So the other night I was approached about my newest piece.  Literally the paint is still wet and yet she said she loved it and had to have it.  At this stage I haven't even made up my mind on the name of the piece and am waiting to sign it then photograph it.  I thought about it and decided to respond that I believe I would ask around $125 even though my family was advising me to say $250.  At this stage I base my price structure on canvas size.  I figure the larger the canvas the longer it takes me to paint then the more I can ask.  I'm sure there are many different thoughts on how to establish a price but that is the one I came up with early on and until I find it now longer makes sense, I'm using it.

11x14 Oil- "On the Hunt"



So I have put that price out there on Facebook in black and white for the world to see and you would think I was talking to a block wall.  Not one more conversation followed on that thread.  It was as if I just crossed an invisible cyber-line and committed a serious transgression.  What price was expected for me to quote; $50 or maybe less?  Perhaps she is busy with her holidays and just hasn't had time to respond. Whatever the reason for the silence, I'm pretty sure this little fellow has time to dry and get a coat of varnish.

I saw this little piece on a fellow artist's Facebook page this past week and took some encouragement from it and thought it was a perfect close to my musing this December 20th. 




Tuesday, December 3, 2013

Sometimes You Just Have to Paint the CUTENESS Factor

Holidays equal decorations, family, good food and lots of laughs for most.  If you're an artist then the "DECORATIONS" parts can make your skills in great demand.  This year I found that out first hand.  As Thanksgiving approached I thought it would be fun to make my own table decoration as a memory keepsake.  It turned out so cute that I then decided the thing to do was make one for each of my kids that would be in attendance so that they had a cute keepsake too.  I decided as long as I was painting all these turkeys that I should also include one for my married niece that was going to be there.  Six turkeys and hours of painting later I was pretty happy with the end results.  I probably painted for 10 hours on this project and not to mention the hours my husband spent cutting and sanding all the pieces.  Thanksgiving was a success at the Townsend house and everyone loved their personalized decoration.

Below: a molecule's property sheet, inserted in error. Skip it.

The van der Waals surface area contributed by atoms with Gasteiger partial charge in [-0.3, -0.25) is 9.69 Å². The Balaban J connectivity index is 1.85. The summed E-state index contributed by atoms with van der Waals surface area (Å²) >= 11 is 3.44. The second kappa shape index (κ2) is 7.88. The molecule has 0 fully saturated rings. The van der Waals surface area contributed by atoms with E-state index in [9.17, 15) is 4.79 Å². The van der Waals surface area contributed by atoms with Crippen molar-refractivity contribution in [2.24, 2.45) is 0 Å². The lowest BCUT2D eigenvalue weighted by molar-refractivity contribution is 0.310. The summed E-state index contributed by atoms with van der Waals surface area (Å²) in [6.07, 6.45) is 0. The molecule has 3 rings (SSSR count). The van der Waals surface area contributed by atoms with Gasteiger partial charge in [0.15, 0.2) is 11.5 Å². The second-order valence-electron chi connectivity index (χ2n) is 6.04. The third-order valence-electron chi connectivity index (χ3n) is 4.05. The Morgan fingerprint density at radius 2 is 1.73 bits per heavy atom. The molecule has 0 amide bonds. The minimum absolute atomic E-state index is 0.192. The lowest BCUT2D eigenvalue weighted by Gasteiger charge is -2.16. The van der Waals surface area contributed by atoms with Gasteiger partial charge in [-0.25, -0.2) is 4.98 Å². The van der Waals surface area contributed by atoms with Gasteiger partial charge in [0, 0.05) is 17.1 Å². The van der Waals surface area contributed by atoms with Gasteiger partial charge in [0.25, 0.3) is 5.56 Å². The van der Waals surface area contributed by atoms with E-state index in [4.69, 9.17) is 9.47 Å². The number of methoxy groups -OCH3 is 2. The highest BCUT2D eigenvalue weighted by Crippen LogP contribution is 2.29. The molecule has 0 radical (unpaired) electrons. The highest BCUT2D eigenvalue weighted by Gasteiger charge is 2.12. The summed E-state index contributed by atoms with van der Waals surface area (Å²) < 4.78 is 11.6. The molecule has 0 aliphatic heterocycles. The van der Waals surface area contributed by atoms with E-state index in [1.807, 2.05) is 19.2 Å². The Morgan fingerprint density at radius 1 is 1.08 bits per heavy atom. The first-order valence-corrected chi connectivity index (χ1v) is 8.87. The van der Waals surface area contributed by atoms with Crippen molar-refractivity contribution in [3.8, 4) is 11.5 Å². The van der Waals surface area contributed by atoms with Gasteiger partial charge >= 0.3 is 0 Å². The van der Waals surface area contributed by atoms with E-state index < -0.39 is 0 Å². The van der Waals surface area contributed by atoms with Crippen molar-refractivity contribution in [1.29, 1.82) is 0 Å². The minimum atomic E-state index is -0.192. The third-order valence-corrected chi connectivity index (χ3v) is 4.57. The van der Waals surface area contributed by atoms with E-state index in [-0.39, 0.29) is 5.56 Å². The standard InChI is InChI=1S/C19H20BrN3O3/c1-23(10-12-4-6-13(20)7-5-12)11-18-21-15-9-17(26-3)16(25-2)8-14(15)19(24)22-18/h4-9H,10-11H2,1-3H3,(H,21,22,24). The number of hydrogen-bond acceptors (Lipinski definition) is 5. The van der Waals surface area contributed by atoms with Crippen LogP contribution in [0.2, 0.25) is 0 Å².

Thankful Turkey- Personalized table decoration- hand cut and painted ($45?)

One holiday down and Christmas is just weeks away.  I put away the bottles of brown and orange paints and immediately began digging for those reds and greens because once again my new life as an artist is being called into duty.  My dear friend teaches 2nd grade at a local Christian school and they have an event called Christmas Around the World.  This year her country to represent is Denmark and so to decorate the booth she wanted a large replica of an old Danish Christmas stamp.  The paper she provided measure about 4x5 feet so I had my work cut out for me.  I gridded out my banner and got to sketching.  The lettering was the most difficult part but I was pretty happy with my end results.  My niece Laura was even able to grab a brush and help with some of the painting.  Here we are standing in front of the newly created masterpiece.  

Now I am visualizing painting another holiday banner but this time painting it on canvas so it will last from year to year.  I really like how festive it looks on my wall next to my Christmas tree.  

Who knows there may be a market for this that I should explore for next year because I received a lot of positive feedback on both of my holiday creations. I can see making something that is actually treasured and has many memories attached that can be kept year after year and then passed down to the next generation.   I might just start by adding a new holiday tab to my website to feature personalized holiday keepsakes and work up some designs.  What do you think?

Christmas Banner- Wall size hand painted on cloth with your chose of Christmas designs and personalized for your family- ($150?)





Wednesday, November 20, 2013

How Many Artists Does it Take to Paint a Chicken?

At some point in my journey to becoming an artist, I have gained enough confidence that I am finding that I am becoming more comfortable with the idea of painting in front of others and actually enjoy the challenge. The gallery that I belong to is an excellent place for a group of us to get together and let the creative juices flow.  This week CHICKENS were the main object of my friend Anna Norris and I's attention.